Amazon's 'Oasis' boasts a stunning pilot
There’s no better feeling than watching a well-executed pilot. It’s invigorating knowing that there’s a new show with endless possibilities — like there’s a vast world just waiting to be explored. I came away with this feeling after watching the premiere episode for Amazon’s latest science-fiction project, “Oasis.” The pilot dazzles with its distinct, compelling storyline and an accompanying soundtrack that perfectly matches the dark tone of the series.
Examining the intersection of religion and space travel, “Oasis” follows a devoted chaplain, Peter Leigh (Richard Madden, “Game of Thrones”), as he accepts an invitation to join a conglomerate colonizing a new planet. Serving as the company’s religious resource for its employees, Leigh begins to discover the truth about the corporation and the planet itself. It’s a premise that is as new as it is exciting and provocative. The show’s unique setup prompts thought-provoking questions about the future of space exploration and the role that private companies have in this developing industry. Drawing inspiration from famed works like “28 Days Later” and “1984,” the series’s dystopian undertones are especially intriguing and entertaining to watch. The corporation is often portrayed as a sort of Big Brother, with one of the planet’s scientists claiming about the company: “They monitor the planet, and they monitor us.”
Complementing “Oasis” ’s powerful narrative is a gorgeous original score. Composed by Martin Phipps (“Peaky Blinders”), the soundtrack uses primarily sweeping organ sounds mixed with low guitar notes to create an ominous atmosphere of mystique and intrigue. The score bears resemblance to that of another similar space drama, “Interstellar,” in its reliance on the organ. The organ sounds used in “Oasis” seem especially fitting for a show addressing the idea of religion on a newly colonized planet. The entire series benefits from the incredible original score, with its thundering crescendos synching up perfectly with powerful scenes in the show.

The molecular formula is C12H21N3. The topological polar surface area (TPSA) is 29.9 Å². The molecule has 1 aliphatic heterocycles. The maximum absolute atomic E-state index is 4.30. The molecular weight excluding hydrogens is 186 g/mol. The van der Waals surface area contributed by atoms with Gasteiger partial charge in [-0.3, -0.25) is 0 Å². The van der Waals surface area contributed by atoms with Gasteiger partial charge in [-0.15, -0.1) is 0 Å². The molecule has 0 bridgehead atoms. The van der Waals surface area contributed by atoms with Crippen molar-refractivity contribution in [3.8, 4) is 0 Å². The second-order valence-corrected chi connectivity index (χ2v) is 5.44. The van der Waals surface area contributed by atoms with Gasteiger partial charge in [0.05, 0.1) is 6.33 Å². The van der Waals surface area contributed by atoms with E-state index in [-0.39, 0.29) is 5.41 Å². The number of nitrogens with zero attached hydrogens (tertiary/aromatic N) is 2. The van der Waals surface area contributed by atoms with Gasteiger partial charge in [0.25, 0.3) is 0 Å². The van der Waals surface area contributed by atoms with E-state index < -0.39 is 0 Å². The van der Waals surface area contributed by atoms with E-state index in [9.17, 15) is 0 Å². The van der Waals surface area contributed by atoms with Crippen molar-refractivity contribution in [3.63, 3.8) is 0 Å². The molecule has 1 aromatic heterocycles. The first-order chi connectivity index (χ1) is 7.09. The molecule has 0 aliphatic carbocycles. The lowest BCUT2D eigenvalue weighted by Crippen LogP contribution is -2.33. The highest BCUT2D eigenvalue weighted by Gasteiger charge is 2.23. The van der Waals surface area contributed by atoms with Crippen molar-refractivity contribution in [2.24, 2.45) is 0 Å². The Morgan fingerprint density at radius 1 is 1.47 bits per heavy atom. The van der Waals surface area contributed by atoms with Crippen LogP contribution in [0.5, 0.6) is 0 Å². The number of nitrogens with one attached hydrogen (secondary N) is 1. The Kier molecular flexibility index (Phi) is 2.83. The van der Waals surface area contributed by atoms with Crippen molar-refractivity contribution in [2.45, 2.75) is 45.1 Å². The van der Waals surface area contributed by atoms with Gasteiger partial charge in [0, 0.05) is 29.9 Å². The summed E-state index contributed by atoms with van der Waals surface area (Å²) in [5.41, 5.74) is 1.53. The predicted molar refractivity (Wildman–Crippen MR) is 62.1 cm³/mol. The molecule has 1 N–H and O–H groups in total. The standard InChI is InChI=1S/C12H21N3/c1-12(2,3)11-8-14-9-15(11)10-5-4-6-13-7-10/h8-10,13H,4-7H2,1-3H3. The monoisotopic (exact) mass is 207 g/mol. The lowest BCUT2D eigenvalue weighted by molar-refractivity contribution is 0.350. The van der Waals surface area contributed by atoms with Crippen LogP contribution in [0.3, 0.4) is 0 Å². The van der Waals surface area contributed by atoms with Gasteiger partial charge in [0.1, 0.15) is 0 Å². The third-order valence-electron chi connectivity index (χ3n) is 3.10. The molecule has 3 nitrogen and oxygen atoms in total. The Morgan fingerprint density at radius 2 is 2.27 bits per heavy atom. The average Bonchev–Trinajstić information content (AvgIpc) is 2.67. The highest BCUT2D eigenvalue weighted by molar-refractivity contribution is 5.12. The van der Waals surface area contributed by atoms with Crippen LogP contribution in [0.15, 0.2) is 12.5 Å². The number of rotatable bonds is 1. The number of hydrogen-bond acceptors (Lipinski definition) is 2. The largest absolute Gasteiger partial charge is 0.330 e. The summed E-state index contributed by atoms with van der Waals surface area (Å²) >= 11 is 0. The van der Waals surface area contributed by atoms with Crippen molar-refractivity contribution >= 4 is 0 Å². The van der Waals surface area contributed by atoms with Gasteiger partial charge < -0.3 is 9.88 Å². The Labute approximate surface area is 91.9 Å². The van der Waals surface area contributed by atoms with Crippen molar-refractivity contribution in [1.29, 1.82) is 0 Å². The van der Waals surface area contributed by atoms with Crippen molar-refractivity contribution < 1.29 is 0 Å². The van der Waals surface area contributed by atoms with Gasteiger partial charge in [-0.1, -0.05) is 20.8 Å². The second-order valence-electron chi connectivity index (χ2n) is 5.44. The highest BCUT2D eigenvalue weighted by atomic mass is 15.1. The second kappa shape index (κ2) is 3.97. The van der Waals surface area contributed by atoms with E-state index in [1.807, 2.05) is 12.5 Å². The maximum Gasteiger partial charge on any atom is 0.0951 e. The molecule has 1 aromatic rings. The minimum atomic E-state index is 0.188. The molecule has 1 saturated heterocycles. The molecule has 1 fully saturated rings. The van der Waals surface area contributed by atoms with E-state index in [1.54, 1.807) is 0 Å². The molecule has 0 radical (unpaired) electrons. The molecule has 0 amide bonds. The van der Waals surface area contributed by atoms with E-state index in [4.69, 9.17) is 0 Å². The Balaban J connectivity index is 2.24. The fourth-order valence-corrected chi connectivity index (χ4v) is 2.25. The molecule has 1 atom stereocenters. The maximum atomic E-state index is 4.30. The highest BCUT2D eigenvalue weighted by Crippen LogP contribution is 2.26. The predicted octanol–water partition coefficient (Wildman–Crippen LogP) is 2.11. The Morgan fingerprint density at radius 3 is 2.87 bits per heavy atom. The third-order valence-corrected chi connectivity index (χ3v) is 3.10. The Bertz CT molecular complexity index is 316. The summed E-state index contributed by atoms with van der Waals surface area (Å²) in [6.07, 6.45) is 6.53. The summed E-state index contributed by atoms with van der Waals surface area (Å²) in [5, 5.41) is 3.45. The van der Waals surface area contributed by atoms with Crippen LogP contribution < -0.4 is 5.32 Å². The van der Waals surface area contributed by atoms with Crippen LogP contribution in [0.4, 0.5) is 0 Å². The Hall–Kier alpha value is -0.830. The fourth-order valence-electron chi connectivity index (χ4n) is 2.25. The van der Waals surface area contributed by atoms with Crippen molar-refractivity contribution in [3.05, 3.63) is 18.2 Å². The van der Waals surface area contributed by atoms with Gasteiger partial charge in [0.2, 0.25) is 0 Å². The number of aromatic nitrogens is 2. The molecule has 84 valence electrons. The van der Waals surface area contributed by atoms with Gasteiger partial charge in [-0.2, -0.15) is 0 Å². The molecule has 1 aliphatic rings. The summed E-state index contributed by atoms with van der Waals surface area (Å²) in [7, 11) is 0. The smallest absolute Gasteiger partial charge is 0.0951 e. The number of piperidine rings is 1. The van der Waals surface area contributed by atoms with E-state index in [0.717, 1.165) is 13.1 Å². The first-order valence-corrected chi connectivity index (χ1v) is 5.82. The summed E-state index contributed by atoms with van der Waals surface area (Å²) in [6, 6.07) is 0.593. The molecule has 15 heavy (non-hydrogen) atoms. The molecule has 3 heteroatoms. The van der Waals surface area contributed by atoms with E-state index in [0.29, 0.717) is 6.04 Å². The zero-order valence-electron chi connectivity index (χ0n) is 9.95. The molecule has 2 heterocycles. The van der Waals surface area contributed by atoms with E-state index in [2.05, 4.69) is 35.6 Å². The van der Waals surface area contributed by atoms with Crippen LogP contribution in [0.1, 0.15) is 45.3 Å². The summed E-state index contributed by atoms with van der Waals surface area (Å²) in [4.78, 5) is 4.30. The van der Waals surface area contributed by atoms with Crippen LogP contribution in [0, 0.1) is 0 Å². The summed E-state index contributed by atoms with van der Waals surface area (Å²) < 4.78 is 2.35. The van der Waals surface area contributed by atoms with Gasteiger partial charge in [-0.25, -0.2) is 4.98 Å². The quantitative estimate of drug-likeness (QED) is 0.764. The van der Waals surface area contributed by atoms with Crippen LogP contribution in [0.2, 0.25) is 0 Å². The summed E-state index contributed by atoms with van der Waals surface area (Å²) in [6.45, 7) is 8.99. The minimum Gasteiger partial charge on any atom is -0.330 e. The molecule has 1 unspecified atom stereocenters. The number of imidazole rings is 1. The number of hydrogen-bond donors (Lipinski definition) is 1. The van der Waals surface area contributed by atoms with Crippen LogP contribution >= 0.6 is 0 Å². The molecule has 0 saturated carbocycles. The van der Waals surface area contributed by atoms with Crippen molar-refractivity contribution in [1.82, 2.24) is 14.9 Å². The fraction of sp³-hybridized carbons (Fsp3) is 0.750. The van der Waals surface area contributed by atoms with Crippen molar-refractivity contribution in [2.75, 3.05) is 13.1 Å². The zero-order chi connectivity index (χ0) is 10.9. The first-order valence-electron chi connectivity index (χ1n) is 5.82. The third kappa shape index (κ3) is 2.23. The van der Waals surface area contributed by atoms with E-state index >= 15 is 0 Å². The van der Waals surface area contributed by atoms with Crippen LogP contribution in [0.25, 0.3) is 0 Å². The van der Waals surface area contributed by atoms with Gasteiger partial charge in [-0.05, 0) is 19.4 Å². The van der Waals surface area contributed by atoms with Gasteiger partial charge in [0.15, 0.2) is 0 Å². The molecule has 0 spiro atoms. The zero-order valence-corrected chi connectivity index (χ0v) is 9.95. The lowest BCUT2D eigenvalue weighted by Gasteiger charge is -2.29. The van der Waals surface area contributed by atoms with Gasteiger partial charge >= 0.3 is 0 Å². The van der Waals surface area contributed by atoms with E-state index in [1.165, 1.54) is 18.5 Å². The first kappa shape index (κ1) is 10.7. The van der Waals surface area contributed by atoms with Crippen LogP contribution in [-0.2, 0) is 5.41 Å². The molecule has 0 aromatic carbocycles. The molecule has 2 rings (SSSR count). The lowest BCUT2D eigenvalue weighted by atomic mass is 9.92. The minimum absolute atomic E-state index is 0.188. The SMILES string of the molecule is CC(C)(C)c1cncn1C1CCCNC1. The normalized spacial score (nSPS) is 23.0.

Along with its beautiful soundtrack, one of the biggest strengths of “Oasis” is its cinematography, which features stunning wide shots of the series’s desert planet. Displaying the planet’s mountainous sand dunes and arid conditions, “Oasis” decides to leave most of these breathtaking shots for the second half of the pilot, ostensibly to build excitement among viewers. The delay is ultimately worth it, as audiences are rewarded with outstanding vistas and vibrant night skies. These scenes highlight the extent of the planet’s emptiness and reveal that much of its area remains unexplored, adding to the overall sense of mystery attached to the show. In an strong example of this type of shot, “Oasis” includes a scene in which the camera follows one of the company’s drones as it patrols the nearby areas from the sky. Such a shot allows the show to slowly introduce viewers to the planet, while also hinting at the corporation’s ulterior motives and advancing the storyline.
Led by Madden, the cast of “Oasis” delivers strong, emotionally complex performances. Madden more than lives up to his lead billing and is instantly likeable due to his staunch commitment to his values and perpetual optimism. Alongside Madden is fellow Game of Thrones veteran Mark Addy (“Still Standing”), whose reflective, pensive character leaves a lasting impression on audiences. While his screen time is limited, Michael James Shaw (“Limitless”) similarly excels, giving his lines powerfully and adding further emotional weight to the series. Playing the show’s antagonist, Anil Kapoor (“Slumdog Millionaire”) does well to create a complex character with emotional depth that nearly wins over viewers despite his prominent role in the shady conglomerate. Kapoor’s character highlights one of the most unique features of “Oasis” ’s cast — each performer is instantly likable almost regardless of their role.
It may only be a pilot, but “Oasis” makes an outstanding first impression with its distinct plotline and excellent production values, and the show appears primed to be Amazon’s next television success.
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